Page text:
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Re: MS Exchange Protocol Vulnerability
From: cima () BRASILIA COM BR (Fernando Cima)
Date: Thu, 30 Apr 1998 20:19:40 -0300

Dear Tim,

I've never decoded these packets too, but a possible cause is the
behavior of the gethostbyaddr() function in NT 4.0. According to the NT
Resource Kit, gethostbyaddr() uses this sequence:

 1.     Check local computer host name.
 2.     Check the HOSTS file for a matching address entry.
 3.     If a DNS server is configured, query it.
 4.     If no match is found, send a NetBIOS Adapter Status Request to the
IP address being queried, and if it responds with a list of NetBIOS
names registered for the adapter, parse it for the computer name.

My guess is that Exchange IMC is calling gethostbyaddr() to make the
reverse lookup of the incoming SMTP server. Not finding the information
in DNS, it sends out an nbt query (udp port 137) to the incoming

Maybe a bogus netbios nameserver could be used to spoof the name for the
incoming machine, but i can't see any serious security implications in
this case.


- Fernando Cima

De: Tim Bass
Enviada: 30/05/98 10:17:38
Assunto: MS Exchange Protocol Vulnerability

It seems that MS Exchange (if configured incorrectly) sends netbios-ns
packet across the Internet to originating SMTP clients during SMTP
sessions.  I've seen this with a server on a very large organization
and have tested others that use MS Exchange and have found many
that are doing the exact same thing.  Here is a tcpdump snapshot
of the session (names changed, of course):


tcpdump: listening on ppp0
17:00:57.361500 blackhole.silkroad.com.1075 >
17:00:57.371500 blackhole.silkroad.com.domain >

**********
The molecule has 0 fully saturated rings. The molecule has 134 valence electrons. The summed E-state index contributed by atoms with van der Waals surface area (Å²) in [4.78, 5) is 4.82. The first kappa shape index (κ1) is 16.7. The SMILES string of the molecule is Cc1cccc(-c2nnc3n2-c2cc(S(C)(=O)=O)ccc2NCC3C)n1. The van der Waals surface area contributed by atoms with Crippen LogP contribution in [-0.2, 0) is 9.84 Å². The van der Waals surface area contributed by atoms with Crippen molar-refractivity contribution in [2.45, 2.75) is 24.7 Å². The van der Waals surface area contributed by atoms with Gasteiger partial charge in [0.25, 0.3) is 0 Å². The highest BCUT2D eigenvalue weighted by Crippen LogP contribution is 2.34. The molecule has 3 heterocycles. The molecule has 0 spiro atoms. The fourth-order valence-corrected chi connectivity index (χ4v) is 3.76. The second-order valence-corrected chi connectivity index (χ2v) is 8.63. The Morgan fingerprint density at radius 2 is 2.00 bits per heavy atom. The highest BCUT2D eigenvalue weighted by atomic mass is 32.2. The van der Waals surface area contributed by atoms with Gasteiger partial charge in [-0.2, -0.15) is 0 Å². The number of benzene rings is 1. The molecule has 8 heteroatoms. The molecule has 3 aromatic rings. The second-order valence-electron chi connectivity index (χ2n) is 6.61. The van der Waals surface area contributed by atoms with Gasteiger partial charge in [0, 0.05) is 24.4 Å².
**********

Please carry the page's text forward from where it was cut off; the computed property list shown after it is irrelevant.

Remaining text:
smtp-server.hugh.org.domain: 241
17:00:57.671500 ms-exchange-server.hugh.org.smtp >
17:00:57.671500 blackhole.silkroad.com.1075 >
17:00:57.751500 smtp-server.hugh.org.domain >
17:01:00.931500 blackhole.silkroad.com.1075 >
17:01:01.201500 ms-exchange-server.hugh.org.smtp >

Note: Here is the netbio-ns packets (three to port 137 on my end)

17:01:03.181500 ms-exchange-server.hugh.org.netbios-ns >
17:01:04.661500 ms-exchange-server.hugh.org.netbios-ns >
17:01:06.161500 ms-exchange-server.hugh.org.netbios-ns >
17:01:07.671500 ms-exchange-server.hugh.org.smtp >
17:01:07.671500 blackhole.silkroad.com.1075 >

Session over.


I did not decode the packets, so I can't speak to what the MS Exchange
server is actually doing/requesting/asking, but, on the surface, this
appears to be a potential high-risk vulnerability; especially if the
server is requesting information or services that could be compromised
by setting up a bogus 137 udp service on the client side.

Perhaps we'll run sniffit on this end and see what the three udp packets
are hoping to fine.


Insignificant Network Security Person on Vacation
Running TCPDUMP As Background Noise, Goofing Off


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